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University of Oklahoma Radar Team developing fastest, most advanced radar in the nation

NORMAN, Okla. – The University of Oklahoma’s Advanced Radar Research Center is developing the fastest and most advanced radar in the nation with a $3.4 and $3.1 million SENSR grant from the National Oceanic and Atmospheric Administration.

HORUS, an all-digital, polarimetric phased array radar, “can scan the atmosphere in 30 seconds or less and distinguish between snowflakes, raindrops, hail stones or other targets within a storm.”

The Horus radar is an all-digital, polarimetric, phased array radar that can scan the atmosphere in 30 seconds or less and distinguish between snowflakes, raindrops, hail stones and other targets within a storm. 

School officials say the rapid scans are critical for forecasting and prediction.

“OU has worked with the National Severe Storms Laboratory for over a decade in achieving multiple missions with a single radar, such as weather observations and aircraft surveillance,” said Robert Palmer, ARRC Executive Director. “The challenges we faced during this time can be overcome by combining phased array technology and polarimetry to develop a radar that can scan faster and scrutinize specific characteristics of hydrometeors of all types. Using an all-digital radar architecture is the reason polarimetry and phased arrays can be effectively combined.”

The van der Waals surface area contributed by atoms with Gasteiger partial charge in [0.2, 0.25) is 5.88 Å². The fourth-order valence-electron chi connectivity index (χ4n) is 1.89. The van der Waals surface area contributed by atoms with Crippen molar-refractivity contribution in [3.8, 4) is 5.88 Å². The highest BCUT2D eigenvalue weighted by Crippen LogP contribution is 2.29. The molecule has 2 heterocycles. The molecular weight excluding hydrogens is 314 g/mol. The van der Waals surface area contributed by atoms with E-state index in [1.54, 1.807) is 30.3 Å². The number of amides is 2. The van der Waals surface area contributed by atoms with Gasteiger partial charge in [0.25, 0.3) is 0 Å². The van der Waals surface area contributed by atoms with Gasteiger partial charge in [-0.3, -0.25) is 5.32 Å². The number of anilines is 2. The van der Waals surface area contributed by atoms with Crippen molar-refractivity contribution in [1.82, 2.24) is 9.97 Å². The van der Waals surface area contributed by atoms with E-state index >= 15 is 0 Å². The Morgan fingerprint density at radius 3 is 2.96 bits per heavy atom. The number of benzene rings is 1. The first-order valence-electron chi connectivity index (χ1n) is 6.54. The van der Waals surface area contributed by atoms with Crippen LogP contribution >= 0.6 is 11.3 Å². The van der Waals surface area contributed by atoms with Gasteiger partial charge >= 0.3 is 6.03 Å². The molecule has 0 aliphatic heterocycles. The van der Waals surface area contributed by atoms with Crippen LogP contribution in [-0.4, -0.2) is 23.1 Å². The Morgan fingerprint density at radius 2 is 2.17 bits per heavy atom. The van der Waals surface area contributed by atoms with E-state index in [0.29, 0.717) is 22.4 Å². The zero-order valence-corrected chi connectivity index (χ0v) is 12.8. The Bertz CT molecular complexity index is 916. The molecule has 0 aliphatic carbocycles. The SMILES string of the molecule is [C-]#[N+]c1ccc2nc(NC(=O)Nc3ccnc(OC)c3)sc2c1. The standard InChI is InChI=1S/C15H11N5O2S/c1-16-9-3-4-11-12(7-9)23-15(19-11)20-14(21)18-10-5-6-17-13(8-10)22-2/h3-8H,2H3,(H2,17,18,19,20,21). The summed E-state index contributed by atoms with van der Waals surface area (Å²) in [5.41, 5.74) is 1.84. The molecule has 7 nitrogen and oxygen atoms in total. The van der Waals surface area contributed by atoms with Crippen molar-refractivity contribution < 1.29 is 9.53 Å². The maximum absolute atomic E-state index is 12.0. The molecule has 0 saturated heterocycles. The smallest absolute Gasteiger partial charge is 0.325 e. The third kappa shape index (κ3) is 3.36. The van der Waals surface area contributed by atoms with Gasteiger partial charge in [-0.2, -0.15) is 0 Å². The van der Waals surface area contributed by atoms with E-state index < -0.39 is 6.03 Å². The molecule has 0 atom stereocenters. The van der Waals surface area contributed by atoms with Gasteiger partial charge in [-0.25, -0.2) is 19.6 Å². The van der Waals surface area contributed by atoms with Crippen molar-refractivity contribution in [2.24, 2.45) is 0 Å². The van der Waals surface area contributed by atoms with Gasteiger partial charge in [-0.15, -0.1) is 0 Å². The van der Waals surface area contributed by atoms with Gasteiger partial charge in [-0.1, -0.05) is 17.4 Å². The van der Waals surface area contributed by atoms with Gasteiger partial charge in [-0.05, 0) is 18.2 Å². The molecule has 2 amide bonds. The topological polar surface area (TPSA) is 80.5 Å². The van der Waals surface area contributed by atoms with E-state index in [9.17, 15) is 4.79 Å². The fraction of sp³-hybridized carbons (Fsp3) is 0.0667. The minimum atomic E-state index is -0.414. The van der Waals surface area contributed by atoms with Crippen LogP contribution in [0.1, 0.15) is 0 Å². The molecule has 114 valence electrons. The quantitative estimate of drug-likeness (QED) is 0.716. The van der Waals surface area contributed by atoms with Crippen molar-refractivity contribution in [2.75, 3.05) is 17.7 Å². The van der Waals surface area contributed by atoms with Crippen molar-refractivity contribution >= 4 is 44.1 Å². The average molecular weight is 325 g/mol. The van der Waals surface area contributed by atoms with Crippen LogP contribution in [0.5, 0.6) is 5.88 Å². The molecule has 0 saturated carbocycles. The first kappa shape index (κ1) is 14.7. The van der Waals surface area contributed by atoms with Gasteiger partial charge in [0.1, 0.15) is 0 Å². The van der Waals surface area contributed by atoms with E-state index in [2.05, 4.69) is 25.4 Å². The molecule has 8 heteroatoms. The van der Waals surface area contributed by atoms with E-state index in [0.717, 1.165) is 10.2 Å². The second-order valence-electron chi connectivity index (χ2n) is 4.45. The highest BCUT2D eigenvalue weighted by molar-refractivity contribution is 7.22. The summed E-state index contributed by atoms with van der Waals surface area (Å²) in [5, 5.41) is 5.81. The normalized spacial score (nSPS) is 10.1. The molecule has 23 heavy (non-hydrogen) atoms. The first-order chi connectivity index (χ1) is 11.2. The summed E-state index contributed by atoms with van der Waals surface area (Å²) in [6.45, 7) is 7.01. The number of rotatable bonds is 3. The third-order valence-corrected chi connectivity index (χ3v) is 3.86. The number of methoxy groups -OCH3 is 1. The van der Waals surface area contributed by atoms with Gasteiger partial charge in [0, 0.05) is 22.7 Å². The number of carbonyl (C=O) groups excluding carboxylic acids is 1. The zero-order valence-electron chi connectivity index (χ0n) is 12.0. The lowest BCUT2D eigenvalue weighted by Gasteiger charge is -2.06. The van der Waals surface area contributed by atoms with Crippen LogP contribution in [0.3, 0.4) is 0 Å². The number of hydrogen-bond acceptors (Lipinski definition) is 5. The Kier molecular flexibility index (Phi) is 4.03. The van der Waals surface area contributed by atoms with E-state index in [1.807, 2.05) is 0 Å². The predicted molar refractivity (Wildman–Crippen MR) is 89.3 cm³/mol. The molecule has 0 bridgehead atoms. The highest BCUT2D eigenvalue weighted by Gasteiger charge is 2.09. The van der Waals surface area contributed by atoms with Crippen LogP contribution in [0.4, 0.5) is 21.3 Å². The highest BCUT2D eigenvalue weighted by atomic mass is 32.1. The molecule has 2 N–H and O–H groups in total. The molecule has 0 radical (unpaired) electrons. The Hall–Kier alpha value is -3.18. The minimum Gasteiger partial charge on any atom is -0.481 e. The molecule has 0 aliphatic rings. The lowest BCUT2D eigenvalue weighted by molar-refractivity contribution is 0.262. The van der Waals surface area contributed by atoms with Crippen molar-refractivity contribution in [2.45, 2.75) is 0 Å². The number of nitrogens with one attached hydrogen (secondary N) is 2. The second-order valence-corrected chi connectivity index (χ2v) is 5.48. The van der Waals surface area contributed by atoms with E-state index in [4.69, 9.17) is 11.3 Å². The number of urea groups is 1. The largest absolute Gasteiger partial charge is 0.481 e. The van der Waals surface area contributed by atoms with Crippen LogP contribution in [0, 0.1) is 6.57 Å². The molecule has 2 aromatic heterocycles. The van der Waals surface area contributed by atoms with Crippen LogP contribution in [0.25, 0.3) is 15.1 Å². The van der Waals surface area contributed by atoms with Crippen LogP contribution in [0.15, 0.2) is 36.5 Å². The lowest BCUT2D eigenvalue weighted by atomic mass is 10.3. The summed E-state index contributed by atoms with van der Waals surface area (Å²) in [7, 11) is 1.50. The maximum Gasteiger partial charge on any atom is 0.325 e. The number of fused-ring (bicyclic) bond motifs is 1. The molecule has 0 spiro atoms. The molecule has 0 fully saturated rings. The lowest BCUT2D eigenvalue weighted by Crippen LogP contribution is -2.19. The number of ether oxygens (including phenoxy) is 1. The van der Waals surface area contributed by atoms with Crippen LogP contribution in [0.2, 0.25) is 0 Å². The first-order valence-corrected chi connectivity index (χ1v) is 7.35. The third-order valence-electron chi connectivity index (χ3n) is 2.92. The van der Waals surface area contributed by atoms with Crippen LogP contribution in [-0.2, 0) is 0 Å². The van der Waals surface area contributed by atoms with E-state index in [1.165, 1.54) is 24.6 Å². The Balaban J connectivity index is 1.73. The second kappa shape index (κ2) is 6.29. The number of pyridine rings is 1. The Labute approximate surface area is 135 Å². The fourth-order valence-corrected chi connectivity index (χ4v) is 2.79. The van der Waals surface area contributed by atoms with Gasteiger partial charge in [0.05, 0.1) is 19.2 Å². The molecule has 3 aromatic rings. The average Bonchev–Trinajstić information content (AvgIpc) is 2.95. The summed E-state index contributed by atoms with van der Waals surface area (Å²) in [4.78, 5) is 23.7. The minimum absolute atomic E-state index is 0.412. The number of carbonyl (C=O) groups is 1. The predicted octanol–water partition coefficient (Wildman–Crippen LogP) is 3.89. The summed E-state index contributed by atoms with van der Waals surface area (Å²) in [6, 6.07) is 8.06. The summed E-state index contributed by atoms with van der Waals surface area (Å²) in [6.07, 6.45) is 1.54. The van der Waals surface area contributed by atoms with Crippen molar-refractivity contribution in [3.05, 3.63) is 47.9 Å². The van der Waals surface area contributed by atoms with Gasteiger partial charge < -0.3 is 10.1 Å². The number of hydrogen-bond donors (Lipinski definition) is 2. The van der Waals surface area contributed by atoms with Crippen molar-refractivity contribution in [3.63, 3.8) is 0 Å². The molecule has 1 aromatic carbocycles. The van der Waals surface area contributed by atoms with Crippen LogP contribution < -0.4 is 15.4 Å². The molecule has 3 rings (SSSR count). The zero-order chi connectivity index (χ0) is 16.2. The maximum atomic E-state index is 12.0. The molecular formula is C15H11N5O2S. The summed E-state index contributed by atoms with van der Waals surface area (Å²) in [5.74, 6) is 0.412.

OU is the only university in the nation developing the all-digital, polarimetric phased array radar.

HORUS will be the most advanced radar available to the weather radar community once it is fully developed, school officials say. Further advancements will be possible with the completion of the full-scale system infrastructure, which includes a truck, chiller, array frame and positioner.